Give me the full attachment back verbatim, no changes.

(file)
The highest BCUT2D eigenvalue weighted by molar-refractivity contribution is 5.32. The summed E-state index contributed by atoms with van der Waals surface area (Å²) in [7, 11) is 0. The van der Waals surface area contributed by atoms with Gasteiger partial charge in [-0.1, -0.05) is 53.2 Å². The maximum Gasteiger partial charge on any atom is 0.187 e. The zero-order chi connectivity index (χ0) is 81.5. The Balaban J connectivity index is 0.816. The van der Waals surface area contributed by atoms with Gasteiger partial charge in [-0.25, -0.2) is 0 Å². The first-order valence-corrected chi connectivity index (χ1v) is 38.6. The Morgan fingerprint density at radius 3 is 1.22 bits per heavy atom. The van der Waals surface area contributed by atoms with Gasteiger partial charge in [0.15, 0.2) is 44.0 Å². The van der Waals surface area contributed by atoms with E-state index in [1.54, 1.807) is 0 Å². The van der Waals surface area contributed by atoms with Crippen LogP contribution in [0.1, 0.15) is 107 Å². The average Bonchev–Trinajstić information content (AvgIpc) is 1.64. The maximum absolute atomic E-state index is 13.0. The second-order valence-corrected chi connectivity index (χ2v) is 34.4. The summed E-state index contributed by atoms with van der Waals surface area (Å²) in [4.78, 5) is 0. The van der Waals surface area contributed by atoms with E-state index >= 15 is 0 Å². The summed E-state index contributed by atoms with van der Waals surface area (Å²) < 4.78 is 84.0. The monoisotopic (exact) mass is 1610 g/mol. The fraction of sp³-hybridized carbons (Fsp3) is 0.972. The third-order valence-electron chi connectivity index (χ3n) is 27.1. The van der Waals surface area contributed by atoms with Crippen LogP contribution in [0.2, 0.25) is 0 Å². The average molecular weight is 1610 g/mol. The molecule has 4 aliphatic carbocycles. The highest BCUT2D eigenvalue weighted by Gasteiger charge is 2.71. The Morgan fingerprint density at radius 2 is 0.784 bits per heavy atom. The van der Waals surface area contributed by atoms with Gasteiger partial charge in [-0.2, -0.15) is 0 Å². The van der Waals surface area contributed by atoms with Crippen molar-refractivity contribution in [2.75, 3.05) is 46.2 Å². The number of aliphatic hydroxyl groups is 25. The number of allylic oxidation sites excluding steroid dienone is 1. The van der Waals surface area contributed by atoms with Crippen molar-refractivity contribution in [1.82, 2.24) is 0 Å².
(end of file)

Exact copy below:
The highest BCUT2D eigenvalue weighted by molar-refractivity contribution is 5.32. The summed E-state index contributed by atoms with van der Waals surface area (Å²) in [7, 11) is 0. The van der Waals surface area contributed by atoms with Gasteiger partial charge in [-0.1, -0.05) is 53.2 Å². The maximum Gasteiger partial charge on any atom is 0.187 e. The zero-order chi connectivity index (χ0) is 81.5. The Balaban J connectivity index is 0.816. The van der Waals surface area contributed by atoms with Gasteiger partial charge in [-0.25, -0.2) is 0 Å². The first-order valence-corrected chi connectivity index (χ1v) is 38.6. The Morgan fingerprint density at radius 3 is 1.22 bits per heavy atom. The van der Waals surface area contributed by atoms with Gasteiger partial charge in [0.15, 0.2) is 44.0 Å². The van der Waals surface area contributed by atoms with E-state index in [1.54, 1.807) is 0 Å². The van der Waals surface area contributed by atoms with Crippen LogP contribution in [0.1, 0.15) is 107 Å². The average Bonchev–Trinajstić information content (AvgIpc) is 1.64. The maximum absolute atomic E-state index is 13.0. The second-order valence-corrected chi connectivity index (χ2v) is 34.4. The summed E-state index contributed by atoms with van der Waals surface area (Å²) in [4.78, 5) is 0. The van der Waals surface area contributed by atoms with E-state index >= 15 is 0 Å². The summed E-state index contributed by atoms with van der Waals surface area (Å²) < 4.78 is 84.0. The monoisotopic (exact) mass is 1610 g/mol. The fraction of sp³-hybridized carbons (Fsp3) is 0.972. The third-order valence-electron chi connectivity index (χ3n) is 27.1. The van der Waals surface area contributed by atoms with Crippen LogP contribution in [0.2, 0.25) is 0 Å². The average molecular weight is 1610 g/mol. The molecule has 4 aliphatic carbocycles. The highest BCUT2D eigenvalue weighted by Gasteiger charge is 2.71. The Morgan fingerprint density at radius 2 is 0.784 bits per heavy atom. The van der Waals surface area contributed by atoms with Gasteiger partial charge in [-0.2, -0.15) is 0 Å². The van der Waals surface area contributed by atoms with Crippen molar-refractivity contribution in [2.75, 3.05) is 46.2 Å². The number of aliphatic hydroxyl groups is 25. The number of allylic oxidation sites excluding steroid dienone is 1. The van der Waals surface area contributed by atoms with Crippen molar-refractivity contribution in [1.82, 2.24) is 0 Å².